Then the short trip in the bus to Skipton, a close encounter with a rubbish bin in the coach park and a chance for teas, beers or chips to sustain people for the trip back to Liverpool. Back in Liverpool, the bus dropped off at the usual places, double parked outside Dr Duncan’s to prize DA out, finishing in Dale Street and a repeat session in the Vernon. So ended the 26th LUPTS annual bus tour – many thanks to Graham Unwin for its facilitation.
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Courtesy of Paul Hollinghurst, here are some photographs taken on the Saturday.
|Tour bus alongside preserved Crosville Bristol L LFM767 at Bolton Abbey.|
|Ex West Riding Leyland PS2, now housed at the Dewsbury Bus Museum. The tour party was given a cosy trip round Dewsbury in this vehicle.|
|Hunslet 0-4-0ST 'Jack' at Armley Mill.|
|Wot, no canal boat? (Leeds and Liverpool Canal at Saltaire)|
|Bolton Abbey station|
|The obligatory group photograph at Bolton Abbey.|
Sunday 5 May 2002
Lunch at the Martin Inn near Burscough for about 20 LUPTS members and families – at least it was once the food was served. Then to the nearby Windmill Farm Railway. This 15 inch gauge line was a real surprise to many. A variety of locos – steam, diesel and petrol – petrol originating in all parts of Britain. The owner, Austin Moss, gave us a tour of his workshops and chapter and verse on all the locos and other rolling stock in his collection. We had two return trips on the half mile line, hauled by an 0-4-0ST.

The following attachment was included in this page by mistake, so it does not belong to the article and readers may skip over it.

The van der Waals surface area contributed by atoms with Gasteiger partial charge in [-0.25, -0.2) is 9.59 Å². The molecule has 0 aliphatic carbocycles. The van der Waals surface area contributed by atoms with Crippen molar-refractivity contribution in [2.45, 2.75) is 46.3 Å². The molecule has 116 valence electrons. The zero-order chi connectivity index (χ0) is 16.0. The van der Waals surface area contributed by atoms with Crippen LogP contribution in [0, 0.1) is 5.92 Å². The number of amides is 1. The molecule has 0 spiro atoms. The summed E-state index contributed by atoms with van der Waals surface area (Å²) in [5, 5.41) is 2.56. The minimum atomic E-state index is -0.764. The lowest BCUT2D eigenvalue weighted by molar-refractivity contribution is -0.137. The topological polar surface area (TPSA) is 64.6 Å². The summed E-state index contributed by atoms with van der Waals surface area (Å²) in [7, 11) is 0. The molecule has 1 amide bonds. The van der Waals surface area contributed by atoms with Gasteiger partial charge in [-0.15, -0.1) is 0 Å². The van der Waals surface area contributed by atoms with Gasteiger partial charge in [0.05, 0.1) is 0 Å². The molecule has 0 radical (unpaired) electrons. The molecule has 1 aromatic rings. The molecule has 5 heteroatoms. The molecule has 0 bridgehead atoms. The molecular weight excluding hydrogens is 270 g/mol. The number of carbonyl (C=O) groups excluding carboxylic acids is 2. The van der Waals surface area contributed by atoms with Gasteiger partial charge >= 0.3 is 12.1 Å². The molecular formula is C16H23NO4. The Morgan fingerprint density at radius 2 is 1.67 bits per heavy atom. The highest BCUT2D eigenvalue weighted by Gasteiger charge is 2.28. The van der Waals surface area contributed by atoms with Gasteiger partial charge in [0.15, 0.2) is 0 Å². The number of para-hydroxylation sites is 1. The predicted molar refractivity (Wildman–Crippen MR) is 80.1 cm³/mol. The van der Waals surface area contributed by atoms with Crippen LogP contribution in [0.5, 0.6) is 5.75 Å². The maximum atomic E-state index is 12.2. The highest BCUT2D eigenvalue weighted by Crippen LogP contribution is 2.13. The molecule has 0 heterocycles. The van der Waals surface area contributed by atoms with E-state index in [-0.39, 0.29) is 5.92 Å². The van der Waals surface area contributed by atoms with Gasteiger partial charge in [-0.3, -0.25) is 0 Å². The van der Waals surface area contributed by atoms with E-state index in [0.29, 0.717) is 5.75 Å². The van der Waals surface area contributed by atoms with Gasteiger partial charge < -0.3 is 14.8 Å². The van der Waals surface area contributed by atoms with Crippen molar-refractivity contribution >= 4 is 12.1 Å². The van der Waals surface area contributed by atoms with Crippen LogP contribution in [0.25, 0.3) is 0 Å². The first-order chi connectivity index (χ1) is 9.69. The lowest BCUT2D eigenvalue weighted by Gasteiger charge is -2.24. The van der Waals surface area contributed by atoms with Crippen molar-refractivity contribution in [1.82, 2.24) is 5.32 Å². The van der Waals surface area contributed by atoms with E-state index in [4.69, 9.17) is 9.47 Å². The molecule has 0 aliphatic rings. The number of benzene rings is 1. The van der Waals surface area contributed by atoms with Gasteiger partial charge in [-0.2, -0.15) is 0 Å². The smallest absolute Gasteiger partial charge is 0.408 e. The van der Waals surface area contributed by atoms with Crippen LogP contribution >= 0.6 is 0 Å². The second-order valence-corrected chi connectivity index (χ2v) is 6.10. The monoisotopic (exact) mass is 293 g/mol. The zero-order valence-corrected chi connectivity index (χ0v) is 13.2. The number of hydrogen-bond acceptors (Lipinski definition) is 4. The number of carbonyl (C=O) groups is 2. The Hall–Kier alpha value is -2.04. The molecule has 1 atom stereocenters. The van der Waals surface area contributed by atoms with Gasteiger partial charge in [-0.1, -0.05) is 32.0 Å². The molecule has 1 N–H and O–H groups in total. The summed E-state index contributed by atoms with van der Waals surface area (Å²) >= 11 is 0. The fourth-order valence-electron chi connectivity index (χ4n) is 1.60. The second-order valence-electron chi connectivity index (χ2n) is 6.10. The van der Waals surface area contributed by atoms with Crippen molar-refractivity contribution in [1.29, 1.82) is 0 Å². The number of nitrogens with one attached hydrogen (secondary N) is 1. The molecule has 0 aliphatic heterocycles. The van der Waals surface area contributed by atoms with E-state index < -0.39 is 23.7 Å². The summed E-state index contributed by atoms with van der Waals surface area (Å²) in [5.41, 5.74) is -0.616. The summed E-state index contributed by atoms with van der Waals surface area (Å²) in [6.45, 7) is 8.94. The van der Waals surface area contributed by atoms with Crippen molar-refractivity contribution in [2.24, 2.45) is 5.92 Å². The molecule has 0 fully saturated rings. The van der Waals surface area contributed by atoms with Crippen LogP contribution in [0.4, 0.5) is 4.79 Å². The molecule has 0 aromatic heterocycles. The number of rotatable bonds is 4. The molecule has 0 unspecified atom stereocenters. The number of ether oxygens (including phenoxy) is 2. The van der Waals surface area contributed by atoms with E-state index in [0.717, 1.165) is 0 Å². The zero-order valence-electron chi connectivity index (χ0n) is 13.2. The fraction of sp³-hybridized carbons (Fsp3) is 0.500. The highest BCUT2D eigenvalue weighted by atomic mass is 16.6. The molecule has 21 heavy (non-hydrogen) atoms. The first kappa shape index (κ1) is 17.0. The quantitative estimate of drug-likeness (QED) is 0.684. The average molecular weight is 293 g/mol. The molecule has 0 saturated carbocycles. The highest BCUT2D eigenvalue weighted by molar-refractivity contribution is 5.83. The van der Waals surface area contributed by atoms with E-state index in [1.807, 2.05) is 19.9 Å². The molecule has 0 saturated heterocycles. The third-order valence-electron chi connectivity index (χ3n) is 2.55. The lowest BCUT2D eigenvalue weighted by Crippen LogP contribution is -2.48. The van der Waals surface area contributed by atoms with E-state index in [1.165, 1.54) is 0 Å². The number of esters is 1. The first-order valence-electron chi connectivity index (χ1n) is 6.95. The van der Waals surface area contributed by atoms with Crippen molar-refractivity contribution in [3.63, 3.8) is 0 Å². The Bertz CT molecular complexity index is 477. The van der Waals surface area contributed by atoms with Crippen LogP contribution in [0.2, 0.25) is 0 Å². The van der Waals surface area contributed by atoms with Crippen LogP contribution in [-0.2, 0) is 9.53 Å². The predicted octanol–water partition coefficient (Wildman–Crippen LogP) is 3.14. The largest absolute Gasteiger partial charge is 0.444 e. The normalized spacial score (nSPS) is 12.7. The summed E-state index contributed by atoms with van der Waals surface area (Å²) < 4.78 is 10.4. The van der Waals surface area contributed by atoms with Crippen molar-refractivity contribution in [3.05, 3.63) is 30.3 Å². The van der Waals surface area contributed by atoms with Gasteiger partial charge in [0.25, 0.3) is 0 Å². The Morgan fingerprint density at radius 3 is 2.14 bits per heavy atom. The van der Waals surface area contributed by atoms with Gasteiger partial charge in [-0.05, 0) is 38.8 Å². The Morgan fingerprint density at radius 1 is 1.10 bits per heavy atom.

As ever, an excellent weekend. Mark Telfer has stepped forward to organise next year’s bus tour (Saturday 3 May 2003, this not clashing with the FA Cup Final) so anyone worried about getting stitched up with the job can relax. Suggestions for the Friday, Saturday and Sunday will be gratefully received.
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Again courtesy of Paul Hollinghurst, here are some photographs taken on the Sunday.
|Windmill Farm Railway:
Austin Moss gives us an explanation of the stock in the collection.
JC looks bored.
|ASLEF rules require a crew of 2 1/2 on the footplate of all trains on the Windmill Farm Railway.|
|Small, medium and large.
A collection of Miss Marshes.
|Returning to the windmill on
the last train of the day.
Graham continues to tell people that it wasn't his fault that the canal boat didn't turn up.
For those who need an explanation, the Webmaster sits astride a bar stool converted by Austin Moss, with judicious use of lawn mower components, to run under its own power on 15 inch gauge railways.
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Last updated: 01 June 2004
© Charles Roberts/LUPTS 2002